Luttrellstown Castle facts for kids
Luttrellstown Castle, dating from the early 15th century (c. 1420), is located in Clonsilla on the outskirts of Dublin, Ireland. It has been owned variously by the eponymous and notorious Luttrell family, by the bookseller Luke White and his descendants Baron Annaly, by the Guinness family, the Primwest Group, and since 2006, by JP McManus, John Magnier and Aidan Brooks. The castle has hosted visits by Queen Victoria in 1844 and 1900, and its media profile was raised when Victoria Adams married David Beckham there on 4 July 1999. The demesne's current owners have converted Woodlands into a 5-star resort.
Luttrellstown Demesne originally comprised the entirety of the townland of "Woodlands" in the civil parish of Clonsilla. Today, Luttrellstown Castle Resort and its remaining 560-acre (2.3 km2) demesne currently form a 5-star resort, with a golf course, country club and unique location just outside the city boundaries of Dublin. A stream rising near the townland of Pass-If-You-Can enters an aqueduct in the townland of Westmanstown and passes under the Royal Canal before entering the north-western corner of the demesne. Within the walls of the demesne, the waters are dammed to form a chain of artificial ponds. The stream exits the south-eastern corner of the demesne at a gate lodge on the Strawberry Beds, passing under the road before falling into the River Liffey 25m later.
The Luttrell family
The demesne and adjoining lands were granted to Sir Geoffrey de Luterel about 1210 by King John of England. Sir Geoffrey served as the king's minister on many missions of state to Ireland from 1204 to 1216. He was the ancestor of the Luttrells of Dunster Castle in Somersetshire, England. The family became the biggest landowners in the district by the 17th century. Robert Luttrell was treasurer of St Patrick's Cathedral and Lord Chancellor of Ireland from 1235 to 1245, and married into the Plunkett family.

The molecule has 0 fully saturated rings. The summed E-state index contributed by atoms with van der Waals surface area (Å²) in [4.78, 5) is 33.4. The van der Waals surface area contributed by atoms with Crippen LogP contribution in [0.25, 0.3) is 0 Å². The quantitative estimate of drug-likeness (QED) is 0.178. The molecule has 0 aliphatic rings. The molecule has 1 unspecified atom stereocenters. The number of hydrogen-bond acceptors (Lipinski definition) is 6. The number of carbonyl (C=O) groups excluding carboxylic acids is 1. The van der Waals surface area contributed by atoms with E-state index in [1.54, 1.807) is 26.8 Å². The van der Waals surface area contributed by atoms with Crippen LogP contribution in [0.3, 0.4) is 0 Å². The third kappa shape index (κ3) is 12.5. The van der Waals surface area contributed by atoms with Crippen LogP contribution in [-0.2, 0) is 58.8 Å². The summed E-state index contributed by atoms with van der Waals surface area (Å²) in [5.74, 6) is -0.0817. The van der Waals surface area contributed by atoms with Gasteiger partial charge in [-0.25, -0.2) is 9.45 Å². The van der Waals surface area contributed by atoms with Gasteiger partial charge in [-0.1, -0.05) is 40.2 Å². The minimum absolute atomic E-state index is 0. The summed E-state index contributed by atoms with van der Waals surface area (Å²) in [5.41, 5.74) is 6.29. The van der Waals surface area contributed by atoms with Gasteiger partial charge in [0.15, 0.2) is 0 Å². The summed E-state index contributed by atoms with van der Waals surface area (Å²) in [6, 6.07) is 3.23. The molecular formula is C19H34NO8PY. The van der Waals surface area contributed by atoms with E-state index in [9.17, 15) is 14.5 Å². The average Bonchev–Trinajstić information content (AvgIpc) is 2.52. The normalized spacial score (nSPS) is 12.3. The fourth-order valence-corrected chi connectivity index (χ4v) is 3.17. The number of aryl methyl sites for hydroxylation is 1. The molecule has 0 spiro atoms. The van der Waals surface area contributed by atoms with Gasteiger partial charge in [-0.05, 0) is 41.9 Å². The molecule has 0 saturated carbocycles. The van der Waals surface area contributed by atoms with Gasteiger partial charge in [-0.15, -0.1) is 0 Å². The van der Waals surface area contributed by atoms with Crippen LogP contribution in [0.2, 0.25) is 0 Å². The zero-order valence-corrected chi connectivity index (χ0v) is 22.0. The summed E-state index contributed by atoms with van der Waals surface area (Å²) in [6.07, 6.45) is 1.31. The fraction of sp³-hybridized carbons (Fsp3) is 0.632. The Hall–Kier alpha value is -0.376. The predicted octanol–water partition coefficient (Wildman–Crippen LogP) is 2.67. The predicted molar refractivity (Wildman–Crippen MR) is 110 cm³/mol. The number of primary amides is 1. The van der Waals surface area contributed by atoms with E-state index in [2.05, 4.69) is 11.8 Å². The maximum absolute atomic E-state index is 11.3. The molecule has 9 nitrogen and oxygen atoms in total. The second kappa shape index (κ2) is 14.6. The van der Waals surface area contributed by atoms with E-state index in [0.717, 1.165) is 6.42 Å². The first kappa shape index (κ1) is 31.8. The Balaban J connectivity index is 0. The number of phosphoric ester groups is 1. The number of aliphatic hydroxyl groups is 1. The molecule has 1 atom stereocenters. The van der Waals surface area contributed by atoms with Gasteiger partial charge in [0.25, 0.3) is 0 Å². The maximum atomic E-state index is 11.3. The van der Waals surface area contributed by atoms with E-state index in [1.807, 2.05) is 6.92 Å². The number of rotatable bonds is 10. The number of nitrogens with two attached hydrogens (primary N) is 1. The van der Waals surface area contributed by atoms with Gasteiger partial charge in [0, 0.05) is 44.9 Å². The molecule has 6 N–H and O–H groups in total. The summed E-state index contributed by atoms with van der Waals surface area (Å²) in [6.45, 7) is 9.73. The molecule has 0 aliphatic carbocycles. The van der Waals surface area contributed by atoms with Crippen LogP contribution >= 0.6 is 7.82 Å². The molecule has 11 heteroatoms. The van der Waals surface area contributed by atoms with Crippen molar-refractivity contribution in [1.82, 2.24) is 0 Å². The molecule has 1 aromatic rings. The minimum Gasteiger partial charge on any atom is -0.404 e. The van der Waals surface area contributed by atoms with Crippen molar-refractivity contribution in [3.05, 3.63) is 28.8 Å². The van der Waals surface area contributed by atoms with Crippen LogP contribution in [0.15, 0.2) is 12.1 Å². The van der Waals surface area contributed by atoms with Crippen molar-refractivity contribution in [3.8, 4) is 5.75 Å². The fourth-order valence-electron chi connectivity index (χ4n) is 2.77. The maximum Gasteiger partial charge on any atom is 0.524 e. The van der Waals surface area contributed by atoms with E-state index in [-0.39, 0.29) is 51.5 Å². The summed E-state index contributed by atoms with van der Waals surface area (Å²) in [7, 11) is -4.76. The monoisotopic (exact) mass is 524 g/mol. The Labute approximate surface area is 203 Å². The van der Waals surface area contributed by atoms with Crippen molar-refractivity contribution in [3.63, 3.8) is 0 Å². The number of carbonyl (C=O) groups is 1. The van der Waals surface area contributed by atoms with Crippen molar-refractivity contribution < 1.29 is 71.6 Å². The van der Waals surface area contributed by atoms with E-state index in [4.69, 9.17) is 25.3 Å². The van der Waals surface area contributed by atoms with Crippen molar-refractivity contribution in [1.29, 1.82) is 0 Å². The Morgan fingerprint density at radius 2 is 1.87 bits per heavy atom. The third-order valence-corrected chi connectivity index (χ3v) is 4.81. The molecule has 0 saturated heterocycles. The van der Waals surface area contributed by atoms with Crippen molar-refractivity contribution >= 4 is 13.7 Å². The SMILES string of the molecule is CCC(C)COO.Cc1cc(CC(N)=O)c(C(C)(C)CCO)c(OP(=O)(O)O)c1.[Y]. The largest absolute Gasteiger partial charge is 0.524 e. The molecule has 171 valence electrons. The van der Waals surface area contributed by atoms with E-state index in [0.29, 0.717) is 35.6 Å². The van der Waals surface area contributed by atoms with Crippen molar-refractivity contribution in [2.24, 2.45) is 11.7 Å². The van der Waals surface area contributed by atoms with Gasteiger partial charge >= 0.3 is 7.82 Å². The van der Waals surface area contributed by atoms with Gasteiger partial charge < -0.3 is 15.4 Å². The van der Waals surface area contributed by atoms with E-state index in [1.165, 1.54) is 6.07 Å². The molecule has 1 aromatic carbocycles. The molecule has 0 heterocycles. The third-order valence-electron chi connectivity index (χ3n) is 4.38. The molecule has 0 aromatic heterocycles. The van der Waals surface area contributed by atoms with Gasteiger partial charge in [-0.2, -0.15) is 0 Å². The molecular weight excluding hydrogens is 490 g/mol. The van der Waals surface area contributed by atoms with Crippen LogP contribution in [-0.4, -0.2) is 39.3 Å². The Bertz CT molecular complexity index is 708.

The castle was started by Sir Geoffrey Luttrell, the 5th Lord Luttrell, who was born about 1385. Sir Thomas Luttrell was Chief Justice of the Irish Common Pleas, 1534-1554, and actively involved in the dissolution of the monasteries. He acquired the lands of St Mary's Abbey at Coolmine.
Colonel Henry Luttrell, (born about 1655, died 22 October 1717), the second son of Thomas Luttrell of Luttrellstown, was an Anglo-Irish soldier. He was suspected of betraying the Irish leader Patrick Sarsfield, either by his precipitate withdrawal of his Jacobite troops or by giving the army of King William III of England strategic information about a ford of a river, leading to the loss of the Battle of Aughrim in 1691. After the Siege of Limerick, Luttrell brought his regiment into the Williamite cause. For this act, he was rewarded with the forfeited estates of his elder brother, Simon Luttrell, including Luttrellstown, and was made a major general in the Dutch army. He was assassinated in his sedan chair outside his town house in Wolftone Street, Dublin, in 1717.
Colonel Simon Luttrell, 1st Earl of Carhampton (1713–14 January 1787), was an Irish nobleman who became a politician at Westminster. He was the second son of Colonel Henry Luttrell of Luttrellstown and became Lord Lieutenant of County Dublin.